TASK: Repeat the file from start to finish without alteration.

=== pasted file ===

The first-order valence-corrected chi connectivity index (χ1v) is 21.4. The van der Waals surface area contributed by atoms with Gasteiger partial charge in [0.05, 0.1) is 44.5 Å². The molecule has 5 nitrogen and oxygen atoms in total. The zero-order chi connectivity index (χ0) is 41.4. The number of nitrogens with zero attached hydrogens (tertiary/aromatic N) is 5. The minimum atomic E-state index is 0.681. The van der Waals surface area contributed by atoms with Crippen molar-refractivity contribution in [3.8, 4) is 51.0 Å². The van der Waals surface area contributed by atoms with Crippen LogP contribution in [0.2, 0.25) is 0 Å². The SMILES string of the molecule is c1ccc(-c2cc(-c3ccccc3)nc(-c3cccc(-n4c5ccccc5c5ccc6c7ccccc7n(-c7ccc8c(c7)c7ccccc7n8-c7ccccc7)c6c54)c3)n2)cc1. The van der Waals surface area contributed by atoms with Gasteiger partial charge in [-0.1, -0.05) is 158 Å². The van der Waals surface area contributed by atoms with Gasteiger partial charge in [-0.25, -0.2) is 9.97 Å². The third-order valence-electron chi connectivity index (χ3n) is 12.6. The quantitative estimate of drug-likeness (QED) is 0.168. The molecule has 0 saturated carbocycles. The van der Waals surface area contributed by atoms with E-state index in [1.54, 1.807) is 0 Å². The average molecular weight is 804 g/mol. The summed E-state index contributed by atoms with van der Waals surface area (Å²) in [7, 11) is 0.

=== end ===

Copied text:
The first-order valence-corrected chi connectivity index (χ1v) is 21.4. The van der Waals surface area contributed by atoms with Gasteiger partial charge in [0.05, 0.1) is 44.5 Å². The molecule has 5 nitrogen and oxygen atoms in total. The zero-order chi connectivity index (χ0) is 41.4. The number of nitrogens with zero attached hydrogens (tertiary/aromatic N) is 5. The minimum atomic E-state index is 0.681. The van der Waals surface area contributed by atoms with Crippen molar-refractivity contribution in [3.8, 4) is 51.0 Å². The van der Waals surface area contributed by atoms with Crippen LogP contribution in [0.2, 0.25) is 0 Å². The SMILES string of the molecule is c1ccc(-c2cc(-c3ccccc3)nc(-c3cccc(-n4c5ccccc5c5ccc6c7ccccc7n(-c7ccc8c(c7)c7ccccc7n8-c7ccccc7)c6c54)c3)n2)cc1. The van der Waals surface area contributed by atoms with Gasteiger partial charge in [-0.1, -0.05) is 158 Å². The van der Waals surface area contributed by atoms with Gasteiger partial charge in [-0.25, -0.2) is 9.97 Å². The third-order valence-electron chi connectivity index (χ3n) is 12.6. The quantitative estimate of drug-likeness (QED) is 0.168. The molecule has 0 saturated carbocycles. The van der Waals surface area contributed by atoms with E-state index in [1.54, 1.807) is 0 Å². The average molecular weight is 804 g/mol. The summed E-state index contributed by atoms with van der Waals surface area (Å²) in [7, 11) is 0.